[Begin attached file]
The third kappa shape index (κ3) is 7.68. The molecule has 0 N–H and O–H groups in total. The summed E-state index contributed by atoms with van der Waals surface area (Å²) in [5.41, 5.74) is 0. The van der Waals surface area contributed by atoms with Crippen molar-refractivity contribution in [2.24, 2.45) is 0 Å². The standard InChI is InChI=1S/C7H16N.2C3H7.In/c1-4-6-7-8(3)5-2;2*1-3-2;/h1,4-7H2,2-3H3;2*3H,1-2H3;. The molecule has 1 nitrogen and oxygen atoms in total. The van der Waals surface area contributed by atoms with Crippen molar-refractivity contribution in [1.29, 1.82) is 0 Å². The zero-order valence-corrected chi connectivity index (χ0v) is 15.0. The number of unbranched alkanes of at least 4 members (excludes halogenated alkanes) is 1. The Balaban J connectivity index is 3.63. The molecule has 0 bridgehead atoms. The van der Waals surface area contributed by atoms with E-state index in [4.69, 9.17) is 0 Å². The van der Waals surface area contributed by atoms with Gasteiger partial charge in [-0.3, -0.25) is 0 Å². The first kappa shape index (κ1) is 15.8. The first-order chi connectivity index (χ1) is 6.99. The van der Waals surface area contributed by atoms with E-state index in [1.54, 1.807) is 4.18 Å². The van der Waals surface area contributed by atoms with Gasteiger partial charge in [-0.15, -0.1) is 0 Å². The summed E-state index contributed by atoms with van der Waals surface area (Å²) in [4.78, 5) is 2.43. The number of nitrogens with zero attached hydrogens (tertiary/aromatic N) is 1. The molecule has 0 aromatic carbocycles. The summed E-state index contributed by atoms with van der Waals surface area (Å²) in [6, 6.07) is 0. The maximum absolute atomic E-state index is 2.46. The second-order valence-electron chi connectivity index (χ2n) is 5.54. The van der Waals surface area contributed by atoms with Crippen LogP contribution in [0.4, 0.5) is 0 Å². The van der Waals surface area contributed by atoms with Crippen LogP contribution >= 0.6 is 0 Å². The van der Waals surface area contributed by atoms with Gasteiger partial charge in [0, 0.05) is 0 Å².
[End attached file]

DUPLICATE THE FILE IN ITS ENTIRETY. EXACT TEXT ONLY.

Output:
The third kappa shape index (κ3) is 7.68. The molecule has 0 N–H and O–H groups in total. The summed E-state index contributed by atoms with van der Waals surface area (Å²) in [5.41, 5.74) is 0. The van der Waals surface area contributed by atoms with Crippen molar-refractivity contribution in [2.24, 2.45) is 0 Å². The standard InChI is InChI=1S/C7H16N.2C3H7.In/c1-4-6-7-8(3)5-2;2*1-3-2;/h1,4-7H2,2-3H3;2*3H,1-2H3;. The molecule has 1 nitrogen and oxygen atoms in total. The van der Waals surface area contributed by atoms with Crippen molar-refractivity contribution in [1.29, 1.82) is 0 Å². The zero-order valence-corrected chi connectivity index (χ0v) is 15.0. The number of unbranched alkanes of at least 4 members (excludes halogenated alkanes) is 1. The Balaban J connectivity index is 3.63. The molecule has 0 bridgehead atoms. The van der Waals surface area contributed by atoms with E-state index in [4.69, 9.17) is 0 Å². The van der Waals surface area contributed by atoms with Gasteiger partial charge in [-0.3, -0.25) is 0 Å². The first kappa shape index (κ1) is 15.8. The first-order chi connectivity index (χ1) is 6.99. The van der Waals surface area contributed by atoms with E-state index in [1.54, 1.807) is 4.18 Å². The van der Waals surface area contributed by atoms with Gasteiger partial charge in [-0.15, -0.1) is 0 Å². The summed E-state index contributed by atoms with van der Waals surface area (Å²) in [4.78, 5) is 2.43. The number of nitrogens with zero attached hydrogens (tertiary/aromatic N) is 1. The molecule has 0 aromatic carbocycles. The summed E-state index contributed by atoms with van der Waals surface area (Å²) in [6, 6.07) is 0. The maximum absolute atomic E-state index is 2.46. The second-order valence-electron chi connectivity index (χ2n) is 5.54. The van der Waals surface area contributed by atoms with Crippen LogP contribution in [0.4, 0.5) is 0 Å². The van der Waals surface area contributed by atoms with Crippen LogP contribution >= 0.6 is 0 Å². The van der Waals surface area contributed by atoms with Gasteiger partial charge in [0, 0.05) is 0 Å².